It’s beginning to look like this summer is going to be a busy one for games that take advantage of NVIDIA’s RTX technologies, with the company having just sent us a huge list of some of the updates and releases en route, some of which have flown right on under our radar up to this point.
Tomorrow will see the release of LEGO Builder’s Journey, an atmospheric puzzle game that’s derived from a mobile platform game first seen on Apple Arcade. This game takes advantage of both ray tracing and DLSS, to help make all of the LEGO pieces look real, and provide compelling atmosphere to the environment, with advanced lighting and shadowing. The end result does look really quite sharp.
Also tomorrow, Linux gamers are going to gain access to DLSS for Vulkan-based games through Proton, which is easily one of the coolest announcements related to DLSS we’ve seen this past year. When you look back to even five years ago, the level of improvement we’ve seen for Linux gaming is simply astounding. We’re at a point where some Windows-only games work in Linux at launch, and now, a fancy graphics feature like DLSS is now becoming available as well. This deployment will immediately impact games like DOOM Eternal, No Man’s Sky, and Wolfenstein: Youngblood. Bonus: DLSS support for DirectX games running through Proton will arrive this fall.
Next week, on June 29, DOOM Eternal is going to be gaining ray tracing reflections support, and likewise the DLSS addition to boost performance. Another seriously popular game, Rust, will also gain DLSS support, a few days later, on July 1.
While we’re not given a timeline, we’re teased that Rockstar’s Red Dead Redemption 2 will also be bringing RTX support in the near-future, something we hope definitely includes ray tracing, given how gorgeous and detailed that game’s world is.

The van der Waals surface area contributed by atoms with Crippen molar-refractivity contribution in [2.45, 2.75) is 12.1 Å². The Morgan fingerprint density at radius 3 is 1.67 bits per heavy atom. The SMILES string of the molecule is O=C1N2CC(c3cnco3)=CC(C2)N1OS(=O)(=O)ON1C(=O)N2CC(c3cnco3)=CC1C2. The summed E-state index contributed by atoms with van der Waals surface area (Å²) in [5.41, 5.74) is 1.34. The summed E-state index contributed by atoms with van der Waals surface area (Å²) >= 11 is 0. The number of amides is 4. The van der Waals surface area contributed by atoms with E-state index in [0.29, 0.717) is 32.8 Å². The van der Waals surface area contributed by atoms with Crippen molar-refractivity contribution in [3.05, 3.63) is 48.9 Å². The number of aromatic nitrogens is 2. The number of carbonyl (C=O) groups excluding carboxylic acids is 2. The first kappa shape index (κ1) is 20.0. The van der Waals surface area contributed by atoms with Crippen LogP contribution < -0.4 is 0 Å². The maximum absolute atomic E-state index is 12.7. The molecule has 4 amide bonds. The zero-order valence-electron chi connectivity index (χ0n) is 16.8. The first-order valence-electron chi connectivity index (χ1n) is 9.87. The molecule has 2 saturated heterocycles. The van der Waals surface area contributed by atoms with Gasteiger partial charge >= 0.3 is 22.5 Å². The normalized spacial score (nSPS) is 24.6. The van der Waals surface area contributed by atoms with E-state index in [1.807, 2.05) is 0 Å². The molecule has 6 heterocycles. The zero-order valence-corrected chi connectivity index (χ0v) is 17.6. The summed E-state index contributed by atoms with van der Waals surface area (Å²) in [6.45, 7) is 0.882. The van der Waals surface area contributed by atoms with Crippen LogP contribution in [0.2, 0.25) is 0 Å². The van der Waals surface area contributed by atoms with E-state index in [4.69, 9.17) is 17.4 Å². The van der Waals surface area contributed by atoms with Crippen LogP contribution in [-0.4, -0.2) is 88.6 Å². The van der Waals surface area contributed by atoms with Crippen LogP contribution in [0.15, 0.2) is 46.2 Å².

NVIDIA also notes that DLSS has hit Unreal Engine 5 as a plugin, and earlier this month, Necromunda: Hired Gun, No Man’s Sky, and Rainbow Six Siege have all added DLSS support, while The Persistence gained both that and ray tracing.
Siege became the first game to support NVIDIA’s DLSS 2.2 version, and based on some conversations we’ve seen about it around the web, it manages to become the most impressive DLSS yet (as you’d expect). Some have even backported the 2.2 DLL to previous 2.X games, and have seen improvements in some cases, so if you’re in an experimental mood, that seems like an interesting way to kill some time.
All of this RTX and DLSS love comes at a time when AMD is on the cusp of releasing the first version of its FidelityFX Super Resolution feature, one that will take DLSS head-on in the upscaling game. FSR will be launching tomorrow, and based on the rumor mill, there will actually be a few games that will support it out-of-the-gate, or at least soon. It’s going to be really interesting to see how the two technologies compare, especially since they go about their work in very different ways.
Rob founded Techgage in 2005 to be an 'Advocate of the consumer', focusing on fair reviews and keeping people apprised of news in the tech world. Catering to both enthusiasts and businesses alike; from desktop gaming to professional workstations, and all the supporting software.